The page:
Brian Mulroney and David Foster perform "When Irish Eyes Are Smiling" for Melania and Donald Trump

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      The beleaguered president of the United States received a boost on Friday (February 17) night from a former Canadian prime minister.

      Brian Mulroney joined producer-musician David Foster on-stage at the Trump Organization's Mar-a-Lago resort to perform "When Irish Eyes Are Smiling".

      Donald and Melania Trump were in the audience. 

      In introducing Mulroney, Foster called him "my prime minister".

      Foster also revealed that Andrea Bocelli once said that Mulroney has "a great voice".

      Before starting to sing, Mulroney quipped: "Mr. President, I hope this doesn't fracture Canadian-U.S. relations. I apologize in advance."

      In 1985, Mulroney sang "When Irish Eyes Are Smiling" with former U.S. president Ronald Reagan at what became known as the Shamrock Summit in Quebec City.

      It occurred just as U.S. trade protectionism was on the rise and helped cement a friendship that lasted for years.

      Video: Brian Mulroney and Ronald Reagan sing "When Irish Eyes Are Smiling" in 1985.

      Mulroney's knack for charming U.S. presidents hasn't always been appreciated in Canada.

      In a 2007 blog post called "When Irish Eyes Are Lying" humorist David Martin noted that the former prime minister "knows how to suck up to the Americans".

      "Let’s face it; our country is entirely dependent on the U.S. and we better get used to it," Martin wrote at the time. "And who better to cement that dependent relationship than the quintessential American butt kisser, Martin Brian Mulroney? From singing When Irish Eyes Are Smiling to Ronald Reagan to boat riding with George Bush the Elder, the Baie Comeau Bootlick knows the art of ingratiation."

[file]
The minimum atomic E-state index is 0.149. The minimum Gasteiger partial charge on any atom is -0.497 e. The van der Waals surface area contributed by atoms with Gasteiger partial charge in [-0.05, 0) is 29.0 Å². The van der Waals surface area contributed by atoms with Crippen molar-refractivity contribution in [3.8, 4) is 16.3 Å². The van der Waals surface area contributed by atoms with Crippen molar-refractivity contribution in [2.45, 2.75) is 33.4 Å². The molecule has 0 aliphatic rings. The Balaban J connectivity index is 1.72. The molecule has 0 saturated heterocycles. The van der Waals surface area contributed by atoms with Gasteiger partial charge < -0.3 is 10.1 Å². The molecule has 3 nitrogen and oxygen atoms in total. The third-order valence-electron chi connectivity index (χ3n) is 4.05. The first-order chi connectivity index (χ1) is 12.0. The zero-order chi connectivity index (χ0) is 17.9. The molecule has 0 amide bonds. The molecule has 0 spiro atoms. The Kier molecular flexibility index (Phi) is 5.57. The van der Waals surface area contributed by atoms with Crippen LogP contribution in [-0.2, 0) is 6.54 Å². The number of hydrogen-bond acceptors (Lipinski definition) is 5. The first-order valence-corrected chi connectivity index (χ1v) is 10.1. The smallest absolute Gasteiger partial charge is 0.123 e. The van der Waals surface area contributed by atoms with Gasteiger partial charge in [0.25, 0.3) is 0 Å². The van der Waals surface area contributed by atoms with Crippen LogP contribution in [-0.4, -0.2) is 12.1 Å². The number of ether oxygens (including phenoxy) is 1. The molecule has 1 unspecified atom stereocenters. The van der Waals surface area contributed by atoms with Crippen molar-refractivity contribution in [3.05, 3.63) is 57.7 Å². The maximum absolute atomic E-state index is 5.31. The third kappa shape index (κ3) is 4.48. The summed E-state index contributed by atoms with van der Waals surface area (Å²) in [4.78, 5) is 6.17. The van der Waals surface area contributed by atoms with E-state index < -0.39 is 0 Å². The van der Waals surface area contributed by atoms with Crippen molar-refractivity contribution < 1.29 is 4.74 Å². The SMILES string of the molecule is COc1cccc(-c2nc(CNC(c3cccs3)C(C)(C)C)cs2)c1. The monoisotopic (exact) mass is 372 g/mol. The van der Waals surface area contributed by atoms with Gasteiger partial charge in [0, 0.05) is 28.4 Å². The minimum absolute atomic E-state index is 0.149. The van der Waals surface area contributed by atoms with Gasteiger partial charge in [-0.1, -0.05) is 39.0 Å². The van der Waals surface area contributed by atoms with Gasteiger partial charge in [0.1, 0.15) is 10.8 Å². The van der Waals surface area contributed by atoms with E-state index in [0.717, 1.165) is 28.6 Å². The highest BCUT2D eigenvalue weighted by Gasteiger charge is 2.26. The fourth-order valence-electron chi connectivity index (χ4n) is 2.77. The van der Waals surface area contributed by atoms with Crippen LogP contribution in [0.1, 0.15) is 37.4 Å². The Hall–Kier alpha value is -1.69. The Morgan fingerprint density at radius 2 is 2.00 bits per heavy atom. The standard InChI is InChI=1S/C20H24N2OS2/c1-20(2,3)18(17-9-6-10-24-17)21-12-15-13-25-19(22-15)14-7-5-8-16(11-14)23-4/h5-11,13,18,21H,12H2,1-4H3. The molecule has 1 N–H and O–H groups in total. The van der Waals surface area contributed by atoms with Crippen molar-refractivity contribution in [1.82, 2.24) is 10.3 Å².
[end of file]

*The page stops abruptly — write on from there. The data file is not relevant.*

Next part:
Victoria-born producer David Foster doesn't have a problem performing for the U.S. president.
      Angela George

      Meanwhile last December, the New York Post reported that Foster was going to be the musical producer of Trump's inauguration.

      Foster subsequently issued a statement acknowledging that he had been asked to participate. However, he said that he "politely and respectfully declined".

      In light of this weekend's performance, it appears as though Foster took a rain check

      In the past, musicians have come under severe criticism for singing at functions hosted by dictators.

      Nicki Minaj, for instance, was paid $2 million to perform in 2015 for Angolan president José Eduardo dos Santos, a notorious abuser of human rights.

      She responded by posting an Instagram image of her draped in the Angolan flag.

      Mariah Carey, Lionel Ritchie, 50 Cent, and Beyoncé have all performed at different times for the Gadhafi family, who ruled Libya for decades with unbelievable cruelty.

      Sting, who's painted himself as a defender of human rights, was widely criticized for singing for the daughter of Uzbekistan's former thuggish ruler, Islam Karimov.

      It remains to be seen if Canadian musicians will leave themselves vulnerable to similar barbs if they perform for the Trumps in the coming years.